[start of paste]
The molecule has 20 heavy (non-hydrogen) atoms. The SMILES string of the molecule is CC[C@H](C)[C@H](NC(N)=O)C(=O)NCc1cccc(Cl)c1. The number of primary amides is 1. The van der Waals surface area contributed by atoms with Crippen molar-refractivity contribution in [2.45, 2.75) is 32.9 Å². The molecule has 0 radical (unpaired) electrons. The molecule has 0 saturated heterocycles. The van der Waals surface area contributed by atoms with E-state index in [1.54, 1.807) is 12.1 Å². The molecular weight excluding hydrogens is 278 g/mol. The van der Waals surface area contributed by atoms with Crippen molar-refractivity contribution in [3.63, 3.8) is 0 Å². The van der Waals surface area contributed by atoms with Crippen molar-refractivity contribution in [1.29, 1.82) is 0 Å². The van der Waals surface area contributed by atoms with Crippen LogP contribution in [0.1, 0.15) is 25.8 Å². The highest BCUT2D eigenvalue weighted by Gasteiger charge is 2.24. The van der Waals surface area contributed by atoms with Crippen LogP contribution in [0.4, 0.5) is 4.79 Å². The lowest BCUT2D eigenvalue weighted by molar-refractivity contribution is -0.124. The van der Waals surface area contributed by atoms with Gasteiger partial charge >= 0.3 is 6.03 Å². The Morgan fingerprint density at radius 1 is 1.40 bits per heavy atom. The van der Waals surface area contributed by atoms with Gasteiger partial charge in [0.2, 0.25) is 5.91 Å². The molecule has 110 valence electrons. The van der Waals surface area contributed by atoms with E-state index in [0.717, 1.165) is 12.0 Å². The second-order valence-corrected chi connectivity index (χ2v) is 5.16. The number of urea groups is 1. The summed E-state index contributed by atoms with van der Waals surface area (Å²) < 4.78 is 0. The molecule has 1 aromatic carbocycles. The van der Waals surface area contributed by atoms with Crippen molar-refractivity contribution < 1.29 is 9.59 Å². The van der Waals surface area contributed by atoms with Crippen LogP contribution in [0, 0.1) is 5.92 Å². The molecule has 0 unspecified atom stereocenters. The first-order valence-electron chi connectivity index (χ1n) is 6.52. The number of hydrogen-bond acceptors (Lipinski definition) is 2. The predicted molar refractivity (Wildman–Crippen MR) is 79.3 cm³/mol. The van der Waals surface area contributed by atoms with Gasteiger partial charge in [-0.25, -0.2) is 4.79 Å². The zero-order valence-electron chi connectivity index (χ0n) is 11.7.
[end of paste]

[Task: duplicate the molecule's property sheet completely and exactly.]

The molecule has 20 heavy (non-hydrogen) atoms. The SMILES string of the molecule is CC[C@H](C)[C@H](NC(N)=O)C(=O)NCc1cccc(Cl)c1. The number of primary amides is 1. The van der Waals surface area contributed by atoms with Crippen molar-refractivity contribution in [2.45, 2.75) is 32.9 Å². The molecule has 0 radical (unpaired) electrons. The molecule has 0 saturated heterocycles. The van der Waals surface area contributed by atoms with E-state index in [1.54, 1.807) is 12.1 Å². The molecular weight excluding hydrogens is 278 g/mol. The van der Waals surface area contributed by atoms with Crippen molar-refractivity contribution in [3.63, 3.8) is 0 Å². The van der Waals surface area contributed by atoms with Crippen molar-refractivity contribution in [1.29, 1.82) is 0 Å². The van der Waals surface area contributed by atoms with Crippen LogP contribution in [0.1, 0.15) is 25.8 Å². The highest BCUT2D eigenvalue weighted by Gasteiger charge is 2.24. The van der Waals surface area contributed by atoms with Crippen LogP contribution in [0.4, 0.5) is 4.79 Å². The lowest BCUT2D eigenvalue weighted by molar-refractivity contribution is -0.124. The van der Waals surface area contributed by atoms with Gasteiger partial charge >= 0.3 is 6.03 Å². The Morgan fingerprint density at radius 1 is 1.40 bits per heavy atom. The van der Waals surface area contributed by atoms with Gasteiger partial charge in [0.2, 0.25) is 5.91 Å². The molecule has 110 valence electrons. The van der Waals surface area contributed by atoms with E-state index in [0.717, 1.165) is 12.0 Å². The second-order valence-corrected chi connectivity index (χ2v) is 5.16. The number of urea groups is 1. The summed E-state index contributed by atoms with van der Waals surface area (Å²) < 4.78 is 0. The molecule has 1 aromatic carbocycles. The van der Waals surface area contributed by atoms with Crippen molar-refractivity contribution < 1.29 is 9.59 Å². The van der Waals surface area contributed by atoms with Crippen LogP contribution in [0, 0.1) is 5.92 Å². The molecule has 0 unspecified atom stereocenters. The first-order valence-electron chi connectivity index (χ1n) is 6.52. The number of hydrogen-bond acceptors (Lipinski definition) is 2. The predicted molar refractivity (Wildman–Crippen MR) is 79.3 cm³/mol. The van der Waals surface area contributed by atoms with Gasteiger partial charge in [-0.25, -0.2) is 4.79 Å². The zero-order valence-electron chi connectivity index (χ0n) is 11.7.